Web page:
The law in New York states that you are required to take a urine, saliva, blood or breath test in the event that you are arrested for driving while intoxicated. This is due to the “implied consent” law, which implies that you give consent to one of these tests, but only if an officer has probable cause to pull you over and think that you were intoxicated while driving. The officer who pulled you over will administer the test and it will be used determine what your blood alcohol content is. The time allotted to take this test from the time you were driving is two hours in total.
You may also have to take a pre-breath test if you are involved in an accident. If the results of your breath test show that your blood alcohol limit is over .08, which is the legal limit, then you will be asked to take a chemical test by the officer. While you can refuse to take this pre-breath test, if you are arrested at this point, the police can request that you take the chemical breath test anyway. If you still refuse to take the test while arrested, then you may face additional penalties and charges, as well as potential consequences involving your license.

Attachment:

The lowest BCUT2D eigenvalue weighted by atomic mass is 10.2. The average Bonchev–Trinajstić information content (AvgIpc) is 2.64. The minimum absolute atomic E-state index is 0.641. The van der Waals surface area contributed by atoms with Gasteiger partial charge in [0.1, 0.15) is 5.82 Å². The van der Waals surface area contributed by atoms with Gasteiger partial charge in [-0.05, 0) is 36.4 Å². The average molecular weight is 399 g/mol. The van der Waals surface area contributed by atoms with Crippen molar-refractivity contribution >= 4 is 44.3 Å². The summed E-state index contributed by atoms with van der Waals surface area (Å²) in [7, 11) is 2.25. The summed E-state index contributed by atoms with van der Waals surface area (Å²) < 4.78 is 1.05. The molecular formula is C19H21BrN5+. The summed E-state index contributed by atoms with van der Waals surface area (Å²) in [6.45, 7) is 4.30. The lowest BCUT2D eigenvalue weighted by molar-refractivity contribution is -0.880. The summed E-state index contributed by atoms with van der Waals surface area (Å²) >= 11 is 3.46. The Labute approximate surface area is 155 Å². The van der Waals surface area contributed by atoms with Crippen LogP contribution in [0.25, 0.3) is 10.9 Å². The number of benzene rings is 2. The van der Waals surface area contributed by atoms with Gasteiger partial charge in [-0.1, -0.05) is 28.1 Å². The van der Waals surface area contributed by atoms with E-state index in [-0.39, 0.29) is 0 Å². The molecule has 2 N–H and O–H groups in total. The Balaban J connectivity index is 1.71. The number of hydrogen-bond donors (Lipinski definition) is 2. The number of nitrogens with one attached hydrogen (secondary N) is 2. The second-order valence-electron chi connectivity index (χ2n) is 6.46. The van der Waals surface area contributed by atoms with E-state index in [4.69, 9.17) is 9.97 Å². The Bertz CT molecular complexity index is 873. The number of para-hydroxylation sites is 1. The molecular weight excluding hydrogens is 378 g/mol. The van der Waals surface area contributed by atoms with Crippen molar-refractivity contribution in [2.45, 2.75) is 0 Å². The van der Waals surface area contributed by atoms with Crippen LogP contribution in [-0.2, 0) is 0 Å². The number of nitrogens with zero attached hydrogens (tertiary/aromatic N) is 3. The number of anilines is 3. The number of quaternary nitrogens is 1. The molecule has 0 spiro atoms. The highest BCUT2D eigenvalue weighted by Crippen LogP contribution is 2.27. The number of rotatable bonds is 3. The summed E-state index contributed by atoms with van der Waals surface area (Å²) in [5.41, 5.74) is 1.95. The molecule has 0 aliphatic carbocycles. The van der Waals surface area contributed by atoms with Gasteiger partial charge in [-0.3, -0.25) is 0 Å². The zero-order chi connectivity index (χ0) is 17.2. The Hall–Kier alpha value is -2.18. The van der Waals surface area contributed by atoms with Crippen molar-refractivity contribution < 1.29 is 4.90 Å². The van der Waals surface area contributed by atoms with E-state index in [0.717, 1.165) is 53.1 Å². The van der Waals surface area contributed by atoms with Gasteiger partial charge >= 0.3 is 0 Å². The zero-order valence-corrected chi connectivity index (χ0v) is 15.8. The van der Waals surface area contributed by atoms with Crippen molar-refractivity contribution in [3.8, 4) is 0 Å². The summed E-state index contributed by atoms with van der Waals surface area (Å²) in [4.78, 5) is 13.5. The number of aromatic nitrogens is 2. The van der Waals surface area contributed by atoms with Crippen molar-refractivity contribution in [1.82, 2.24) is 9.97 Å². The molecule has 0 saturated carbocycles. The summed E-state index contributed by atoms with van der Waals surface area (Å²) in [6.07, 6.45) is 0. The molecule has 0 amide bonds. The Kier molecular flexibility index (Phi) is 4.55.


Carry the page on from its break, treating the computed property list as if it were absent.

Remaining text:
Refusal to Take the Test
If you refuse to take a test after taking the breath test or being arrested, then you can lose your license and face a fine. Below are the fines and penalties for refusal in different situations:
Refusing a Mandatory DWI Test in New York
Contacting Our Team
We are ready to help you whenever you need it, so call our firm at 607-231-6967 right away.
We will provide you with the information you need to make sure you are fully aware of your case, your rights, and what the outcome of your case might be.
We realize that cost is a factor when choosing an attorney. Our clients understand that serious crimes require serious, skillful and diligent representation. Every case is different and we cannot quote you a retainer fee without first speaking to you and learning about your case and charges. We are happy to consult with you at the jail, if needed. While we do charge a small consultation fee for a jail visit, we apply that fee toward your retainer if you ultimately choose to retain us.